WhyGo |
Home

Bus Travel in Turkey

There are plenty of low-cost airlines flying into Turkey and just as many connecting the Turkish cities, so it’s fast and quite affordable to travel to/from Turkey as well as within the country by plane.

However, if you are on a tight budget, bus travel makes an excellent alternative. There are plenty of buses and dolmus offers connections even to the off the places which are located off the beaten bath.

The bus network in Turkey is excellent, with long haul buses equipped with air conditioning. However, don’t expect to find too many luxury buses, as most are economy-type but the services are good. The motorways are well maintained, but the further you get from them, the worse the roads tend to be.

Getting to/from Turkey by Bus – From Another Country

The cheapest way to get to/from Turkey and another country is by bus. It’s cheaper and faster than trains.

Romania, Bulgaria and Greece

There are direct buses to Turkey from Bucharest and Constanta every day. Romania also offers the possibility to travel further west , offering the link to Central and Western Europe. There are also direct connections from Sofia (Bulgaria) and Athens (Greece) via Thessaloniki. Smaller bus carriers offer links to other cities in the Balkans, as well.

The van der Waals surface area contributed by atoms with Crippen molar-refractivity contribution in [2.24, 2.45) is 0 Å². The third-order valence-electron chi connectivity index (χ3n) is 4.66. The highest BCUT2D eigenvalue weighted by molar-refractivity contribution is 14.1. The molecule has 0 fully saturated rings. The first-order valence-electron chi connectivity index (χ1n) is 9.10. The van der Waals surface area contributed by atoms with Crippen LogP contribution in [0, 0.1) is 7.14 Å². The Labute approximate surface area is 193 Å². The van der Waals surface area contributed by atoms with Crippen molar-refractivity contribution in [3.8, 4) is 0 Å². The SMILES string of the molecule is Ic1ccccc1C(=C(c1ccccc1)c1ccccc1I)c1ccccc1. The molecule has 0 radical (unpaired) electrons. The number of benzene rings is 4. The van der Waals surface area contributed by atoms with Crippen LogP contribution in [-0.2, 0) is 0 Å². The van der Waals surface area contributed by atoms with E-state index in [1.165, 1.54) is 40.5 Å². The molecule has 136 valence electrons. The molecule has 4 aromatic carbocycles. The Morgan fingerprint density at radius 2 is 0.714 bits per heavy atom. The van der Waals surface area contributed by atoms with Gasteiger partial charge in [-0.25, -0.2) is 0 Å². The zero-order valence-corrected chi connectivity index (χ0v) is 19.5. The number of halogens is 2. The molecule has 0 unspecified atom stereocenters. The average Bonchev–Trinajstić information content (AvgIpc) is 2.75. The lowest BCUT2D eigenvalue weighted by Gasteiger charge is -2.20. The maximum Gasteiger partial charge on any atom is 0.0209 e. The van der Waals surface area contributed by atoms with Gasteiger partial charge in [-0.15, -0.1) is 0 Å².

Iran

There are direct buses from Teheran to both Ankara and Istanbul. The travel time is about 48 h.

Syria

There are buses from Aleppo to Antakya and the travel time is only 3 h. If you need to get to Istanbul, there are direct flights from Damascus.

Getting around Turkey by Bus – from one city to another

Buses are excellent choices to get around Turkey. There is an extensive network covering the Turkish cities. The service is generally good and you need to reserve the seat. Buses are often crowded.

As a rule of thumb, the further east you travel, the less frequent the bus service will be. But even if you travel very far from Istanbul or Izmir, you’ll still be able to find a connection.

Generally, if you can choose from more operators, a bus capable of carry more passengers will offer more leg room. There are also the dolmus, which are minibuses, and they are definitely not as comfortable as the buses. However, the dolmus typically cover small distances (such as from the periphery of a major city to the centre or within a city).

Don’t be surprised to see that you are dropped off somewhere on the ring road. Sometimes, the bus companies also offer a bus to take you to the city center, but in other cases you’ll have to use the public transport to get where you need to.

Getting around Turkey by Bus – within a city

In Ankara, there is an extensive bus network service (350 different lines). In Antalya, the buses also connect all parts of the city. The fares are low and there is even AC in the buses. The city of Izmir also has an extensive bus network. In Bodrum, the dolmus is the best way to get around the city.

In the capital of Istanbul, there are both public and private buses. They run from 6 a.m. until midnight, with limited service after 10 p.m. There are also 24 hours lines which connect the city to the airports. Some areas of the city aren’t covered by buses, so you’ll use the tram or metro if you need to get to Sultanahmet and Taksim areas.

Photo credit